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High Investment in Reproduction Is Associated with Reduced Life Span in Dogs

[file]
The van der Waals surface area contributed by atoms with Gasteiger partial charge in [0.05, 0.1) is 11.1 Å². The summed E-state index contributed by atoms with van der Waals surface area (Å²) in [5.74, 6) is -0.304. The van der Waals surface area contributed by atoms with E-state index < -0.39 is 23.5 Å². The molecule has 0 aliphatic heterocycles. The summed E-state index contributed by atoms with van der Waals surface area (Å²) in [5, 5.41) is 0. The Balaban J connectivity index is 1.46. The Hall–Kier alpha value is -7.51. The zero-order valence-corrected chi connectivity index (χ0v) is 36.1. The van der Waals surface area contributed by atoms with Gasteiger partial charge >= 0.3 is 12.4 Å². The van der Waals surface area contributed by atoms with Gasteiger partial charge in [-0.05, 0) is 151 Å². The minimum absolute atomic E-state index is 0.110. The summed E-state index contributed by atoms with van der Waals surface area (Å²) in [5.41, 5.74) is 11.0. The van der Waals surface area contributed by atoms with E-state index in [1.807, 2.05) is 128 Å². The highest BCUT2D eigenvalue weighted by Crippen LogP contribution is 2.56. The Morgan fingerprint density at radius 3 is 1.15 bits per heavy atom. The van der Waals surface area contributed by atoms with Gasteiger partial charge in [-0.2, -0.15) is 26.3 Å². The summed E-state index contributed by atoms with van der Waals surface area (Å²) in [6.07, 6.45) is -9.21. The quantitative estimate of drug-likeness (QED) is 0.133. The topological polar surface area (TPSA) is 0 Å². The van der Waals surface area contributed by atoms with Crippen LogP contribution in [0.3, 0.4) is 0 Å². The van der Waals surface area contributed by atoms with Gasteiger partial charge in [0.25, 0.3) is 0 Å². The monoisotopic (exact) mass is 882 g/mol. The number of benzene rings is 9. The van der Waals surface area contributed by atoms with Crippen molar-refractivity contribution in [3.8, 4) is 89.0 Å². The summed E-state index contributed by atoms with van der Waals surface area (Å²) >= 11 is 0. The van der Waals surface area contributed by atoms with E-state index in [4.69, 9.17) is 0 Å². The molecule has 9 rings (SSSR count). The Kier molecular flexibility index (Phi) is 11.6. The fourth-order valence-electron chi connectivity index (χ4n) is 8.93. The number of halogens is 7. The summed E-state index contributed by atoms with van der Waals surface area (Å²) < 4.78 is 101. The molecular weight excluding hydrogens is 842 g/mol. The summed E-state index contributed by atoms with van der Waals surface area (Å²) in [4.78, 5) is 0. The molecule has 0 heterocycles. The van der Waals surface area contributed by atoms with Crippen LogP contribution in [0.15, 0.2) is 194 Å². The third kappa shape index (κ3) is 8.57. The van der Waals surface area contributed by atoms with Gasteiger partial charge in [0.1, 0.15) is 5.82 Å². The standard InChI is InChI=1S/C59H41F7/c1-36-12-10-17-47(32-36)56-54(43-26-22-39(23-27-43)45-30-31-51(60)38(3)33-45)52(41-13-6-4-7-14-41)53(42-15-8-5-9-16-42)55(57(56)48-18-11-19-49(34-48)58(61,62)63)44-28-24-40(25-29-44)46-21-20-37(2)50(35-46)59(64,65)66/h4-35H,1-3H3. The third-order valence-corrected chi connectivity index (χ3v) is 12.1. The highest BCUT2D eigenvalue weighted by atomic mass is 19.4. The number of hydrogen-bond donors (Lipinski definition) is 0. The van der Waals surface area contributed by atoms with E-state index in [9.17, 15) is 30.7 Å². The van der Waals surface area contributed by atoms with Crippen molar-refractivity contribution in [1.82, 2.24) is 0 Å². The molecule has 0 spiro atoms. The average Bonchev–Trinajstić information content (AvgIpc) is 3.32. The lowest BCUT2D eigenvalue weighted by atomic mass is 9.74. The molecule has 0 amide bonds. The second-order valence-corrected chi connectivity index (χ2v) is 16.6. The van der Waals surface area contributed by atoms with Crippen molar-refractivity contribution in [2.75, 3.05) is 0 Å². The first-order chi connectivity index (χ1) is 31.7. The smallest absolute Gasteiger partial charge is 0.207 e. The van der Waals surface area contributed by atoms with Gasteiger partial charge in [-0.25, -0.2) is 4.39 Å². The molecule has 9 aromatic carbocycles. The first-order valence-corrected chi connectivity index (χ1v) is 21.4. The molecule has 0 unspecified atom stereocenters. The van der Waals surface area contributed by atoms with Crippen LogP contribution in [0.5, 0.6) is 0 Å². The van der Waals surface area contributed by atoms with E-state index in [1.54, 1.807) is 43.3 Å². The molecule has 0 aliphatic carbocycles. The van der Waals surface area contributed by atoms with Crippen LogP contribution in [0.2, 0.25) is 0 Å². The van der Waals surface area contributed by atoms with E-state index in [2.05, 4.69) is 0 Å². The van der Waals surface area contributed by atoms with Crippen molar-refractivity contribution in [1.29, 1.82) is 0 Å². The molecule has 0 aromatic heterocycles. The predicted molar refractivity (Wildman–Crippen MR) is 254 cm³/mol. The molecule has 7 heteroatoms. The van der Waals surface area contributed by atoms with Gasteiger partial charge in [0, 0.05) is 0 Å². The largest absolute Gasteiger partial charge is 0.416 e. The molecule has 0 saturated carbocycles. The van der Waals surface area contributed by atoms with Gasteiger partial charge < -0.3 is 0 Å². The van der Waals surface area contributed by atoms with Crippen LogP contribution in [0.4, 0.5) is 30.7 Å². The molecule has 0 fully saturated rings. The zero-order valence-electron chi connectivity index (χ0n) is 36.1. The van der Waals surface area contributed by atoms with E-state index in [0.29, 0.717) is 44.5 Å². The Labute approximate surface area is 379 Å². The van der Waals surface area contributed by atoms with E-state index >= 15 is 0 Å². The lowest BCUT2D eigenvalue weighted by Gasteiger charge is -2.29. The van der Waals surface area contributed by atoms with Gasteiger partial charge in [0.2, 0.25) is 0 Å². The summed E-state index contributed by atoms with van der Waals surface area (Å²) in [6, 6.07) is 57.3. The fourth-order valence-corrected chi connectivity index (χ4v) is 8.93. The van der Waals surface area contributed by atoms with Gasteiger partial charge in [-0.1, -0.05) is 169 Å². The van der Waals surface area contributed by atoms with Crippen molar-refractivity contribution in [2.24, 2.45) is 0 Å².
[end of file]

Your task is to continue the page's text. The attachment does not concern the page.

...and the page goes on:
Prominent differences in aging among and within species present an evolutionary puzzle. The theories proposed to explain evolutionary differences in aging are based on the axiom that selection maximizes fitness, not necessarily life span. This implies trade-offs between investment in self-maintenance and investment in reproduction, where high investments in growth and current reproduction are associated with short life spans. Fast growth and large adult size are related to shorter life spans in the domestic dog, a bourgeoning model in aging research; however, whether reproduction influences life span in this system remains unknown. Here we test the relationship between reproduction and differences in life span among dog breeds, simultaneously controlling for shared ancestry and recent gene flow. We found that shared ancestry explains a higher proportion of the among-breed variation in life history traits, in comparison with recent gene flow. Our results also show that reproductive investment negatively impacts life span, and more strongly so in large breeds, an effect that is not merely a correlated response of adult size. These results suggest that basic life history trade-offs are apparent in a domestic animal whose diversity is the result of artificial selection and that among-breed differences in life span are due to a combination of size and reproduction.